By Tonya Garcia
Take a trip to your local Lowe’s or head to the home improvement retailer’s e-commerce site and one of the many products you’ll find is SoilKit , which aims to provide users with an easy way to test and diagnose soil problems.
Unlike the Craftsman power tools (a Stanley Back & Decker Inc. /zigman2/quotes/206369278/composite SWK -3.67% product) or Sherwin-Williams /zigman2/quotes/210069062/composite SHW -1.44% paint on the home retailer’s vast shelves, SoilKit is the flagship product of a small business run by a mom of four. Christina Woerner-McInnis, who is chief executive officer of AgriTech Corp. and also a fifth-generation Alabama farmer, was one of three suppliers selected as part of “Making It … With Lowe’s.”
Launched in 2020, “Making It … With Lowe’s” is one of many programs designed to help entrepreneurs take the ideas they’re passionate about and turn them into moneymaking businesses.
As one of the selected entrepreneurs, Woerner-McInnis received a $5,000 grant as well as mentoring from Daymond John, “Shark Tank” star, investor and founder of the fashion label Fubu . She also got advice about packaging, business practices and other topics to help grow her business.
“I needed a lot of mentorship in a time when we were going through shelter in place with Covid — also had Hurricane Sally , home schooling and other challenges,” she told MarketWatch.
“I know grass and garden. I didn’t know how to put the perfect packaging on the shelves for a national retailer.”
When she was younger, Woerner-McInnis said she was surrounded by male farmers who “to a degree tried to kick me out of the decision making.” She always thought her company would be a small operation, but now she looks forward to listening to customers to see what more lies ahead.
The “Making it … with Lowe’s” /zigman2/quotes/205563664/composite LOW -1.96% program is part of the company’s commitment to small, diverse businesses. Many large businesses across the retail and consumer space have their own initiatives with similar goals of helping entrepreneurs grow their companies.
Macy’s Inc. /zigman2/quotes/201854387/composite M -5.16% , for example, offers a retail incubator for women and diverse-owned small businesses, The Workshop at Macy’s . Launched in 2011, 170 companies have gone through the program, and applications for the latest round are being accepted through Nov. 15.
In addition to the Target Accelerators , a Target Corp. /zigman2/quotes/207799045/composite TGT -0.88% program that helps startups “learn the ins and outs of retail,” the retailer announced in April that it would spend more than $2 billion with Black-owned businesses by 2025. This includes spending more with Black-owned marketing agencies, construction companies and other businesses, as well as bringing the number of products made by Black-owned businesses on the retailer’s shelves to more than 500.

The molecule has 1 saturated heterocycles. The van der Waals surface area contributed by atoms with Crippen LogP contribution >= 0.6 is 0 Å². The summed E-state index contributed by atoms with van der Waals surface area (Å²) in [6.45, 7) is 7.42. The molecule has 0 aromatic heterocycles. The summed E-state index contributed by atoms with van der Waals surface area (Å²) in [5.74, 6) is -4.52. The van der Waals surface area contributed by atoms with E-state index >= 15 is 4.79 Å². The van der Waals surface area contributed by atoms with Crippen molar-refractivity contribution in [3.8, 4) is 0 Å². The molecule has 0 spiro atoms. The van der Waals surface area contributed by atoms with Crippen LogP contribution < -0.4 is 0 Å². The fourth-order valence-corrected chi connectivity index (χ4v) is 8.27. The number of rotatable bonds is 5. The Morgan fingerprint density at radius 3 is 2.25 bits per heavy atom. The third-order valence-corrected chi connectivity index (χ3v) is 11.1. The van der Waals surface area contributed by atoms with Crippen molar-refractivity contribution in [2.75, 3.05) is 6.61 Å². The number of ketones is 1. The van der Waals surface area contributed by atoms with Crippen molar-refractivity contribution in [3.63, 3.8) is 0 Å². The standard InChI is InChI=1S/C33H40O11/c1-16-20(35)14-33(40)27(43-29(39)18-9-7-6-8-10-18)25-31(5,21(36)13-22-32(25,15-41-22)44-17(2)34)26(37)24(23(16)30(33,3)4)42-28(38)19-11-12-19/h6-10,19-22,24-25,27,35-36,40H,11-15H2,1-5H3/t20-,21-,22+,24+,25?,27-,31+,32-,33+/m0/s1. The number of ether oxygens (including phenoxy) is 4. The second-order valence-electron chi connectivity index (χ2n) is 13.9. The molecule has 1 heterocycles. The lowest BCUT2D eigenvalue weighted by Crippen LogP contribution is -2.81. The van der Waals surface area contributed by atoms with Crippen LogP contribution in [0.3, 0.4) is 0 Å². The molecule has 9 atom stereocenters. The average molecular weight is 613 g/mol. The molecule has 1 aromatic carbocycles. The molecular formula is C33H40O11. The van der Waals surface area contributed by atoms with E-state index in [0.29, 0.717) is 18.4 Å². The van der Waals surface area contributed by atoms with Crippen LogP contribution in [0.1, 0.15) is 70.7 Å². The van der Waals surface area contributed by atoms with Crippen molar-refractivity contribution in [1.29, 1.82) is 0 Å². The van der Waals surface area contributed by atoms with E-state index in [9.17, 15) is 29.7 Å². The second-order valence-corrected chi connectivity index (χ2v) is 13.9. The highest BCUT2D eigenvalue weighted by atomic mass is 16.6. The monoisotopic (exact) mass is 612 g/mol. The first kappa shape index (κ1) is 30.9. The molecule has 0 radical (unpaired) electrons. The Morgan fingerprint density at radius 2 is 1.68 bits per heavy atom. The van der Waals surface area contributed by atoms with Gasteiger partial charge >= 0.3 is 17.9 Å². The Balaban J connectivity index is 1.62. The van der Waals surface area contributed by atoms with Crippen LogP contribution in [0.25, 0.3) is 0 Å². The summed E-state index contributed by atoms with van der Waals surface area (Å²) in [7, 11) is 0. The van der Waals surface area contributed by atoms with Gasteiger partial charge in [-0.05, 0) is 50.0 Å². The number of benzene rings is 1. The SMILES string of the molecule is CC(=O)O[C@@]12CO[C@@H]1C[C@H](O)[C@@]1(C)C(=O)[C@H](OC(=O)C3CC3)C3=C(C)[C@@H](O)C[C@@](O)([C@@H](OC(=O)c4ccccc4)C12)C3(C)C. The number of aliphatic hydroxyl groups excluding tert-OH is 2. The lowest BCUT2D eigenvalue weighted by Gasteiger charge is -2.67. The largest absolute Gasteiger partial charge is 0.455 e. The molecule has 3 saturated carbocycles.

Amazon.com Inc. /zigman2/quotes/210331248/composite AMZN -2.12% , the largest internet retailer, announced in October that it will introduce new tools to help small businesses sell their goods internationally. Among the tools is Customer Service by Amazon, which offers third-party sellers that fulfill their own orders with the option to have Amazon /zigman2/quotes/210331248/composite AMZN -2.12% manage refunds and other customer service inquiries.
Amazon says it invested more than $18 billion in 2020 to help sellers start their businesses and scale them up. The company highlighted small businesses in its Prime Day wrap up this year, saying small-business purchases more than doubled during its two-day event.
Business owners and those who work with them see the value in programs like these, which give small companies a chance to leverage the size and resources of some of the largest businesses in the world. But there are other challenges to overcome if small businesses are going to thrive.
Small businesses form the backbone of the U.S. economy. There are 31.7 million small businesses in the U.S., compared with 20,139 large businesses, according to October 2020 data provided by the U.S. Small Business Administration. Between 1994 and 2018, about two-thirds (67.6%) of small businesses lasted only two years, nearly half (48.8%) lasted five years, and one-third (33.6%) made it to the 10-year mark.
“The entrepreneurship journey can be a lonely road,” said Arpan Podduturi, director of product for retail at Shopify Inc. /zigman2/quotes/209033712/composite SHOP -3.19% , which counts small businesses and entrepreneurs as a key portion of its client base.
“While people believe that shopping local is an important thing, they don’t want to trade off on convenience and cost,” he said. Services for inventory management, fulfillment and other areas of a business, particularly a retailer, are critical for being competitive.
And while the cost of entry into the market has been lowered through technologies like social media, standing out has become more difficult. For instance, Shopify says it makes it possible for small businesses to engage on Instagram, Facebook and wherever customers are online. And the company provides tools that can help a business “spend time being creative rather than on tedious tasks.”
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